Manjari pauses, those limpid eyes almost blurring with pain, and then continues, “I guess that was the academic trigger. Why must we remain stuck upon a certain class of women to respect and honour and ignore others, equally talented if not more, just because they don’t make the societal cut? I was so sad—the social stigma that these women faced was the driving force for me. Where are these women? Where is their art? It is not reflected anywhere in the annals of history and will not be reflected now too.

TIO: What do you feel is the problem in recognizing their talent?

“It is our prudery that has made it very difficult to recognize amour, eros, love coming from a woman’s mouth. Both the mujra and the tawaif were very much an integral part of kathak. What is the Salaami ki Aamad taught in kathak but mujra moves? It is a very intimate and nuanced performance for a selective, intimate audience. But the minute you say she is a tawaif, she instantly is looked at with disrespect and subjected to ridicule. Terms like Domni, nautch girls, kothewalis—all get attached to them to bring down their measure as an artiste…even when they were performing for nobles and in royal courts.  In retrospect I feel I should have started chronicling the lives of these women a long time back. Two decades ago. From the time of Kalka Bindadeen, Lachchu Maharaj, Malkajaan, who was the mother of Gauharjaan, Enayat Bai Derowali from Lahore whom Badey Ghulam Ali Khan had once been an accompanist to. Everyone remembers him with respect. But can you imagine the stature of the woman whom he accompanied? Problem is we are looking at the gender then looking at the art, whereas it should be vice versa.”

TIO: The narrative of the Courtesan is almost non-existent. So what were your references for the life and times of Courtesans in your project?

I have taken the time of Partition and Pre-Partition as reference points. I have used a lot of paintings, images of the British period as references. There were some sepia-toned photographs by a British photographer which have proved invaluable. And there have been oral accounts of people who have seen that period live. And then whatever I learnt from artistes like Zarina Begum. I have been associated with her since 2009 and relived a lot of her experiences through her.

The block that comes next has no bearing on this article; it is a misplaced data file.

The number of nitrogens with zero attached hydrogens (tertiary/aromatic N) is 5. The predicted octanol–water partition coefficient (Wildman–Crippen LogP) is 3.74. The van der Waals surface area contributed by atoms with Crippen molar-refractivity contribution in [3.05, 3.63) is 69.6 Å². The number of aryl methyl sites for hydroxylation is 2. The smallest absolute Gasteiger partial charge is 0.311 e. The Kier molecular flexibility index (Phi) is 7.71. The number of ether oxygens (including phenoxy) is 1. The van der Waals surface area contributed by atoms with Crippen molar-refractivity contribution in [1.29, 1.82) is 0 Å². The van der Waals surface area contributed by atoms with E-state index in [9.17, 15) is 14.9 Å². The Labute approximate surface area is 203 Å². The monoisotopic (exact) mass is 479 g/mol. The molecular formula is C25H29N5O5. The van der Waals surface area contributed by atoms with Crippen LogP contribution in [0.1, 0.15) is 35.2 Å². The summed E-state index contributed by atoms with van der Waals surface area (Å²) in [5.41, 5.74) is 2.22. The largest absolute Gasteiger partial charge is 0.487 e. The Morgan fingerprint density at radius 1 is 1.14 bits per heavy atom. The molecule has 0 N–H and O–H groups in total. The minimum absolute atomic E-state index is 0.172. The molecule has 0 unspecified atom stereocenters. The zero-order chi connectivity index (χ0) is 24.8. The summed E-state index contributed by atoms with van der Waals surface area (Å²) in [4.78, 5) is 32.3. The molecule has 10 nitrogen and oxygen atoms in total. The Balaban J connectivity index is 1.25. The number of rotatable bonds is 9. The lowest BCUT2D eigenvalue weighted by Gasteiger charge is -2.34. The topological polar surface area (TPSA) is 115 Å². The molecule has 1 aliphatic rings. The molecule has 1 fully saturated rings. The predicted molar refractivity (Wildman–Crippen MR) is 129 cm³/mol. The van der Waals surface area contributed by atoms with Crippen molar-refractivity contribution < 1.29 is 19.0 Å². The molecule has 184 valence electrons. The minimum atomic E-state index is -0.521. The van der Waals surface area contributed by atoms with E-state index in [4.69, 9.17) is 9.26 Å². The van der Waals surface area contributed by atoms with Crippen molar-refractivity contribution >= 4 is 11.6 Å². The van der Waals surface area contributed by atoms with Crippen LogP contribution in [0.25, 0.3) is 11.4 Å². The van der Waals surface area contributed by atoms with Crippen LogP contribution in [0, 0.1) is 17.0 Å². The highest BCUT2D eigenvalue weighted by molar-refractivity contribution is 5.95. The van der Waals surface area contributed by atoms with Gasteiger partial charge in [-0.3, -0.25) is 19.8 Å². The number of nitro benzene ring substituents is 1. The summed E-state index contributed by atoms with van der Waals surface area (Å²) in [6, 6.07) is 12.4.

Looking forward to the book soon. We appreciate the help extended by Manjari Chaturvedi’s  Sufi Kathak Foundation to Zarina Begum in her last days. The last mehfil singer of Avadh breathed her last recently in a Lucknow hospital.

Dr. Shirin Abbas is the Bureau Chief "TheIndiaObserver.Com". She is a world-renowned journalist, winner of several national and international awards for her contribution to Media Research.The first recipient of the prestigious British Chevening Scholarship for Print Journalism in 1999 from her state of Uttar Pradesh. Under the same, she studied at the School of Media, Communication, and Design at the University Of Westminster, London and interned with The Irish Times, Dublin. She has been a journalist for over three decades, working at several national English dailies in North India. She completed her PhD. in Mass Communication in 2016.